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Cognitive Psychology Midterm 3 notes.docx

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PSYC 2650
Anneke Olthof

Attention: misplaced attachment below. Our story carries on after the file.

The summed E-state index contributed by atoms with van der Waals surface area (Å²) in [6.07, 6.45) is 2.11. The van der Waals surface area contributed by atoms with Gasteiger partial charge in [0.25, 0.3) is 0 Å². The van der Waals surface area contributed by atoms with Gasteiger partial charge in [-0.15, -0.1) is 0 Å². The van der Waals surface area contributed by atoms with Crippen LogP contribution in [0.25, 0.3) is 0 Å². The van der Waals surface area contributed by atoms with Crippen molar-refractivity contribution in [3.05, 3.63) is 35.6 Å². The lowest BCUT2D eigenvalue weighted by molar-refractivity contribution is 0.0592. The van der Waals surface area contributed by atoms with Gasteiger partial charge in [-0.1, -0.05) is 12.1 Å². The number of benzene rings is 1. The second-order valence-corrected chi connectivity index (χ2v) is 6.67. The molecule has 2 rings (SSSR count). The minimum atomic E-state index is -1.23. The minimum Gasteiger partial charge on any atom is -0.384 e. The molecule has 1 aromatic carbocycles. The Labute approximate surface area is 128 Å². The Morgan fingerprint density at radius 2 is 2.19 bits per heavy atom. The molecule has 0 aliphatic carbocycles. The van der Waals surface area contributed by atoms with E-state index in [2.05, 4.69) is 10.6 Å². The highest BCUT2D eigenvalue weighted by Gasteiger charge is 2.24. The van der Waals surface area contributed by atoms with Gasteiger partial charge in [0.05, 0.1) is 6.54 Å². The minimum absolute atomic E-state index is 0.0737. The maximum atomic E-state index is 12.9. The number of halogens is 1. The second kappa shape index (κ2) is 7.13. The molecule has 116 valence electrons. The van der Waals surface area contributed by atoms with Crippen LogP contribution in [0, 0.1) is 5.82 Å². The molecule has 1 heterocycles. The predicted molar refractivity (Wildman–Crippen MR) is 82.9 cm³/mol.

Cognitive Psychology Midterm 3 Chapter 10 Organization of Language -at basic level, involves translating thoughts into series of sounds that can be spoken -listener then converts series of sounds back into thoughts -language has a hierarchical organization that allows these translations between thought and sound Sentence – coherent sequence of words that express meaning Word – smallest free form in a language Morpheme – smallest unit of sound that can carry meaning Phoneme – smallest unit of sound that can distinguish words -this organization is hierarchical because sentences are composed of words, words are composed of morphemes, and morphemes are composed of phonemes Phonology -produced by modulating flow of air from lungs to the mouth and nose, can be classified according to features Voicing -whether vocal folds vibrate z, d, b, v -or not s, t, p, f Manner of production -whether air is fully stopped b, p, d, t -or merely restricted z, s, v, f Place of articulation -where in the mouth the air is restricted: -closing of lips b, p -top teeth against bottom lip v, f -tongue behind upper teeth d, t, z, s -speech perception is complicated by the fact that there are no gaps in between phonemes or words -speech segmentation: process of “slicing” the speech stream into words and phonemes -co-articulation: how the production of each phoneme is slightly altered depending on the preceding and following sounds, as a result, no particular acoustic pattern corresponds to a phoneme such as s, the pattern is different in different contexts -do not only rely on stimuli we receive, we supplement this input with prior knowledge and words and the contexts in which they appear, demonstrated with: -phonemic restoration effect: we “hear” phonemes that are not actually present in the stimulus if they are highly likely in context -categorical perception: our categorization of phonemes shows abrupt boundaries, even when there is no corresponding abrupt change in stimuli -phonology is also concerned with sequences of phonemes that are acceptable in language, i.e. tl is not accepted in English -other rules govern the adjustments that must occur when certain phonemes are uttered in sequence, i.e. s sound becomes a z in words like bags Words for each word that a speaker knows, there are several kinds of info: Phonology: sequence of phonemes that make up the word Orthography: how the word is spelled Syntax: how to combine the word with other words Semantics: what the word means -our syntactic knowledge about a word includes whether it requires a direct object (i.e. put) or cannot take one (i.e. sleep) -referent: the actual object, action, or event in the world that a word refers to -a large part of “knowing a word” is knowing the relevant concept, so the same complexities of conceptual knowledge that we have previously encountered also apply to words and semantics -morphological knowledge specifies how to create variations of each word by adding appropriate morphemes i.e. hack, hacker, hacking, hacked, this is an example of languages generativity – the capacity to create an endless series of new combinations, all built from the same basic set of units Syntax generativity is also a fundamental property of how words are combined in phrases and sentences -if you know 40,000 words and we limit a sentence to 20 words, they’re 10 possible sequences of words -for practical purposes, there are an infinitely large number of sentences that speakers can produce in their language -syntax also provides rules that specify the kinds of sequences of words that are acceptable -these rules also help us determine the relationships among the words in the sentence, for instance, who was doing the chasing in the sentence -Lewis Carroll’s poem “Jabberwocky” illustrates that sentences can be syntactically and morphologically correct, even when meaningless -one kind of syntactic rule is a phrase-structure rule, a constraint that governs the pattern of branching in a phrase-structure tree -one such rule specifies that a sentence must contain a noun phrase (NP) and a verb phrase (VP) -note that the rules that we are describing for language are DESCRIPTIVE rule, or rules that characterize the language as it is ordinarily used by fluent speakers -in contrast, PRESCRIPTIVE rules are standards for how language “ought” to be used i.e. the rule against splitting infinitives -phrase-structure approaches also make a distraction between competence and performance competence: refers to language knowledge that might be revealed under ideal circumstances performance: refers to the actual behavior of a speaker/listener, including errors, under normal circumstances -often the words of a sentence are compatible with more than one phrase structure, as in “he wants to discuss sex with jay leno” d-structure: refers to the underlying and abstract structure of a speaker’s intended meaning in uttering a sentence -many linguists believe that there are aspects of deep structure that are shared across all human language -such linguistic universals are rules or structural properties that apply to every human language -innate knowledge of these universals may prepare children for learning language rapidly Sentence Parsing -when we perceive a sentence, we must parse the sentences syntactic structure, or assign the words to a phrase structure -a garden-path sentence initially suggests one interpretation, which turns out to be wrong i.e. fat people eat accumulates -knowledge of syntax guides us in parsing sentences -the principle of minimal attachment leads the listener to choose the simplest phrase structure that will accommodate the words heard so far -knowledge of semantics also guides us in parsing sentences -whether a sentence is semantically reversible provides a cue to the relationship among the words in the sentence extra linguistic context: refers to factors outside of language itself i.e. the sentence “pour the apple on the towel into the box” is a garden-path sentence, unless the sentence is uttered with the appropriate visual context -prosody refers to the patterns of pauses and pitch changes that characterize speech production, it is used to: -emphasize elements of a sentence -highlight the sentence’s intended structure -signal the difference between a question and an assertion pragmatics: refers to knowledge of how language is ordinarily used i.e. well the dog sure does look happy The Biological Roots of Language -two brain regions classically associated with language are: broca’s area, associated with nonfluent aphasia wernicke’s area, associated with fluent aphasia -another symptom displayed by people with aphasia is anomia, the inability to name objects, caused by a disruption to the mental dictionary Specific language impairment (SLI): developmental disorder in which children of normal intelligence and normal muscle movement ability have difficulty with learning and using language -another suggestion that the learning of language proceeds through specialized mechanisms is the pattern of errors made by kids Over-regularization errors, for instance, suggest that kids do not learn language based solely on imitating what they hear -learning of info present in the environment is also critical to language acquisition -children as young as eight months are sensitive to the statistical regularities in the language that they hear, as shown in studies employing nonsense syllable streams -kids learning language may use the developing knowledge they have of syntax, semantics, phonology, prosody, etc., to scaffold learning in the other areas Semantic bootstrapping: refers to using semantic knowledge to make inferences about the syntactic structure of a language Language and Thought -linguistic relativity is the hypothesis that people who speak different language think differently -a language’s color categories may affect how its speakers perceive and remember color -the spatial terminology of a language – for instance whether absolute or relative terms are used – may affect how its speakers perceive and remember spatial info -one possibility for such results is that the language you speak determines the concepts and categories that you use, and as a result shapes what you can think about -a softer possibility is that language influences what we pay attention to, and this shapes experience, which influences how we think Chapter 11 Visual Imagery -a variety of day-to-day problems seem to require the use of visual imagery how many windows are in your apartment? was David in class yesterday? will this sweater look good with your blue pants? -what is the nature of these mental images? -francis galton used the method of introspection to study mental imagery, his participants’ self-reports suggested that they could inspect their images in much the same way as a picture, the participants also differed widely in the amount of detail their mental images seemed to contain -studies of visual imagery in the last fifty years have avoided introspection and instead ask participants to do something with their images – to read info off them or manipulate them in some way Chronometric studies: measure the amount of time requires by a cognitive process of interest -Kosslyn asked participants to answer yes/no q’s about their mental images findings: -if they imagined a cat, they were faster to confirm that cats have heads, compared to confirming that cats have claws -the reverse was true is they were asked to think about cats, not to image them -this suggests that as the mode of representation changes, so does the pattern of info available Image-scanning procedure studies mental imagery also, Kosslyn et. Al – first asked participants to memorize map, they were then asked to mentally scan from one landmark to another on the imagined map -the time it took to scan the image corresponded to the distance on the map -thus, mental images seem to preserve the spatial layout and geometry of the represented scene -the mental rotation task: also suggests that mental images preserve spatial info in three dimensions, in each pair, are the objects identical, despite being viewed from different perspectives -the data from this task suggest that the greater the angle of rotation between the 2 pictures, the longer the response time -it is as if the participants are rotating their mental images of the two objects into alignment -did the image-scanning and mental-rotation experiments have demand character, or cues that signaled to the participants how they were “supposed to behave” by the experimenter? -these two results are observed even without instruction to use imagery, suggesting that participants spontaneously form mental images and scan them -mental imagery seems to use perceptual mechanisms -visual imagery interferes with detecting dim visual stimuli, and auditory imagery interferes with detecting quiet tones -interference between imagery and perception occurs when we try to visualize one thing while perceiving another -however, if we are imagining a stimulus related to the one we are about to perceive facilitation occurs -neuroscience data also support the link between perception and imagery the same occipital areas used for early visual processing are activated during visual imagery patients with unilateral neglect may also neglect the left side of space in their mental images disrupting visual-processing areas with transracial magnetic stimulation (TMS) also disrupts mental imagery -research also demonstrates a functional equivalence between aspects of visual imagery and visual perception -for instance, studies of visual acuity measure how close two dots can be to each other and still appear distinct -for both perception and imagery, acuity is greatly reduced if the dots are not in the center of vision -people who have been blind since birth also demonstrate the same effects in mental- rotation or image-scanning tasks, with response time being proportional to the distance traveled, so we need to distinguish between visual imagery and spatial imagery -spatial imagery may be based in movement or body imagery, or it may be abstract and not tied to any one sense -individual differences in the ability to form mental imagery also suggest a distinction between visual and spatial imagery -self-reported “vivid imagers” perform no differently than “non-imagers” on tasks that depend on spatial imagery, yet vivid imagers are better on tasks that specifically require visual imagery -some researchers believe that five percent of all kids have what is known as eidetic imagery, an extremely detailed form of visual memory -in some critical ways, our mental images are different from pictures -recall that although a picture may be ambiguous, our perception of the picture is not neutral -perception “goes beyond the information given” to organize and interpret the image, making it unambiguous -similarly, mental images correspond to these interpretations, not to the ambiguous images Visual Imagery For instance, if participants view an ambiguous image like the Necker cube, they will only be able to imagine whichever interpretation they initially perceived -similarly, although people can see both a duck and a rabbit in this figure, once they have imagined the duck, they will have difficulty reinterpreting the mental image as a rabbit -thus, images (like percepts) are organized depictions -one way to think about mental images is as a package that includes the depiction itself as well as a perceptual reference frame -for instance, the duck/rabbit image, understood as a duck, is associated with the reference frame “facing to the left -sometimes putting an idea down on paper can help make a discovery that requires a change in the reference frame Summary of Visual Imagery -Mental images provide a distinctive means of representing the world compared to a verbal description -Mental images are like pictures in that spatial layout and geometry are preserved -However, they are different from pictures in that they reflect perceptual interpretation and are associated with reference frames Long-Term Visual Memory So far we have discussed images that have been recentl